Background: Several cell-based therapies have been proposed in recent years the management of low back pain, including the injection of medicinal signaling cells or mesenchymal stem cells (MSCs) and platelet-rich plasma (PRP). However, there is only emerging clinical evidence to support their use at this time.
Objective: To assess the effectiveness of MSCs or PRP injections in the treatment of low back and lower extremity pain.
Study design: A systematic review and metaanalysis of the effectiveness of PRP and MSCs injections in managing low back and lower extremity pain.
Data sources: PubMed, Cochrane Library, US National Guideline Clearinghouse, prior systematic reviews, and reference lists. The literature search was performed from 1966 through June 2018.
Study selection: Randomized trials, observational studies, and case reports of injections of biologics into the disc, epidural space, facet joints, or sacroiliac joints.
Data extraction: Data extraction and methodological quality assessment were performed utilizing Cochrane review methodologic quality assessment and Interventional Pain Management Techniques - Quality Appraisal of Reliability and Risk of Bias Assessment (IPM-QRB) and Interventional Pain Management Techniques - Quality Appraisal of Reliability and Risk of Bias Assessment for Nonrandomized Studies (IPM-QRBNR). The evidence was summarized utilizing principles of best evidence synthesis on a scale of 1 to 5.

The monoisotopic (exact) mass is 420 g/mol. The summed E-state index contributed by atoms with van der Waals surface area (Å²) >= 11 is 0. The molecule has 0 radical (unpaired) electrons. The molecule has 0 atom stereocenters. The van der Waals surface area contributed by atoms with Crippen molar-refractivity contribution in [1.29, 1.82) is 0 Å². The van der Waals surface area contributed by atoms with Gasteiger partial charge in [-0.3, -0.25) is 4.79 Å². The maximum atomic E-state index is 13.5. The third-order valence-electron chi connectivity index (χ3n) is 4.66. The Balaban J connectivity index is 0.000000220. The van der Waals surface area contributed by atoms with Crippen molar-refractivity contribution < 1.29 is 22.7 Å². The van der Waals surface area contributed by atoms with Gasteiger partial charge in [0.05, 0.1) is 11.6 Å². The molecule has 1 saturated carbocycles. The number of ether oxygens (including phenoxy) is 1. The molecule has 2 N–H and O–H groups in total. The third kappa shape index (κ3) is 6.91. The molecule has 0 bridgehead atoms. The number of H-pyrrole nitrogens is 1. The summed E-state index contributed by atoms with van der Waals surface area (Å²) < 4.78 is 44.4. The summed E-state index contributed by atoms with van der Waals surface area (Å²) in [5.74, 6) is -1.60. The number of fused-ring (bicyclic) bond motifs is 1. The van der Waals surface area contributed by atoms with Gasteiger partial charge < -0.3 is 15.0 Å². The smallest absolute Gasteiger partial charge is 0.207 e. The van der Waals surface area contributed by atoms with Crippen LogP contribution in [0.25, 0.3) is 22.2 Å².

Data synthesis: Twenty-one injection studies met inclusion criteria. There were 12 lumbar disc injections, 5 epidural, 3 lumbar facet joint, and 3 sacroiliac joint studies RESULTS: Evidence synthesis based on a single-arm metaanalysis, randomized controlled trials (RCTs), and observational studies, disc injections of PRP and MSCs showed Level 3 evidence (on a scale of Level I through V). Evidence for epidural injections based on single-arm metaanalysis, a single randomized controlled trial and other available studies demonstrated Level 4 (on a scale of Level I through V) evidence. Similarly, evidence for lumbar facet joint injections and sacroiliac joint injections without metaanalysis demonstrated Level 4 evidence (on a scale of Level I through V).
Limitations: Lack of high quality RCTs.
Conclusion: The findings of this systematic review and single-arm metaanalysis shows that MSCs and PRP may be effective in managing discogenic low back pain, radicular pain, facet joint pain, and sacroiliac joint pain, with variable levels of evidence in favor of these techniques.
Key words: Chronic low back pain, regenerative therapy, medicinal signaling or mesenchymal stem cells, platelet-rich plasma, disc injection, lumbar facet joint injections, sacroiliac joint injections.